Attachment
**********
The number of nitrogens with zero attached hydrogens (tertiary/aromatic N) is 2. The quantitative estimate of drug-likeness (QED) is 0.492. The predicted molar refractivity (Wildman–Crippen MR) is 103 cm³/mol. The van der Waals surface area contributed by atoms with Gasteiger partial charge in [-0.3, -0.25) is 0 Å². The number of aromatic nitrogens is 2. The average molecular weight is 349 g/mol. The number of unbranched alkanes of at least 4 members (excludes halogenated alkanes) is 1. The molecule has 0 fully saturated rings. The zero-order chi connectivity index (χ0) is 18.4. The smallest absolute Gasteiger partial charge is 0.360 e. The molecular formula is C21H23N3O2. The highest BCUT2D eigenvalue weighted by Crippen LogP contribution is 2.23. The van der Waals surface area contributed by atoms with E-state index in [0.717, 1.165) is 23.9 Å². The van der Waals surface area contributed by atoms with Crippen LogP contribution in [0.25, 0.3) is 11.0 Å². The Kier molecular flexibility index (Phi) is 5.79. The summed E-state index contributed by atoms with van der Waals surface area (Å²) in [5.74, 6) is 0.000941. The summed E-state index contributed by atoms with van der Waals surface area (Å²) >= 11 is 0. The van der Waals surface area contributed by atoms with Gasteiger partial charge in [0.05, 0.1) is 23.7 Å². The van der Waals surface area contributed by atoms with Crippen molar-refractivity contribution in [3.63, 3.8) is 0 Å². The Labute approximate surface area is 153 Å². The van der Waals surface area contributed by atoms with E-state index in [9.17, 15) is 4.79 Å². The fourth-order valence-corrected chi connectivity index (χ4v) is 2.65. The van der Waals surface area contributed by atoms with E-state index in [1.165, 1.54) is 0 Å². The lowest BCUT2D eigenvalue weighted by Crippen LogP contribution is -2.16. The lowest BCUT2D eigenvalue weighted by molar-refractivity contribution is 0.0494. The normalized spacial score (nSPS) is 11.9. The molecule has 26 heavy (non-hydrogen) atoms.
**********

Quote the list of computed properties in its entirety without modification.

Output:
The number of nitrogens with zero attached hydrogens (tertiary/aromatic N) is 2. The quantitative estimate of drug-likeness (QED) is 0.492. The predicted molar refractivity (Wildman–Crippen MR) is 103 cm³/mol. The van der Waals surface area contributed by atoms with Gasteiger partial charge in [-0.3, -0.25) is 0 Å². The number of aromatic nitrogens is 2. The average molecular weight is 349 g/mol. The number of unbranched alkanes of at least 4 members (excludes halogenated alkanes) is 1. The molecule has 0 fully saturated rings. The zero-order chi connectivity index (χ0) is 18.4. The smallest absolute Gasteiger partial charge is 0.360 e. The molecular formula is C21H23N3O2. The highest BCUT2D eigenvalue weighted by Crippen LogP contribution is 2.23. The van der Waals surface area contributed by atoms with E-state index in [0.717, 1.165) is 23.9 Å². The van der Waals surface area contributed by atoms with Crippen LogP contribution in [0.25, 0.3) is 11.0 Å². The Kier molecular flexibility index (Phi) is 5.79. The summed E-state index contributed by atoms with van der Waals surface area (Å²) in [5.74, 6) is 0.000941. The summed E-state index contributed by atoms with van der Waals surface area (Å²) >= 11 is 0. The van der Waals surface area contributed by atoms with Gasteiger partial charge in [0.05, 0.1) is 23.7 Å². The van der Waals surface area contributed by atoms with Crippen molar-refractivity contribution in [3.63, 3.8) is 0 Å². The Labute approximate surface area is 153 Å². The van der Waals surface area contributed by atoms with E-state index in [9.17, 15) is 4.79 Å². The fourth-order valence-corrected chi connectivity index (χ4v) is 2.65. The van der Waals surface area contributed by atoms with E-state index in [1.165, 1.54) is 0 Å². The lowest BCUT2D eigenvalue weighted by Crippen LogP contribution is -2.16. The lowest BCUT2D eigenvalue weighted by molar-refractivity contribution is 0.0494. The normalized spacial score (nSPS) is 11.9. The molecule has 26 heavy (non-hydrogen) atoms.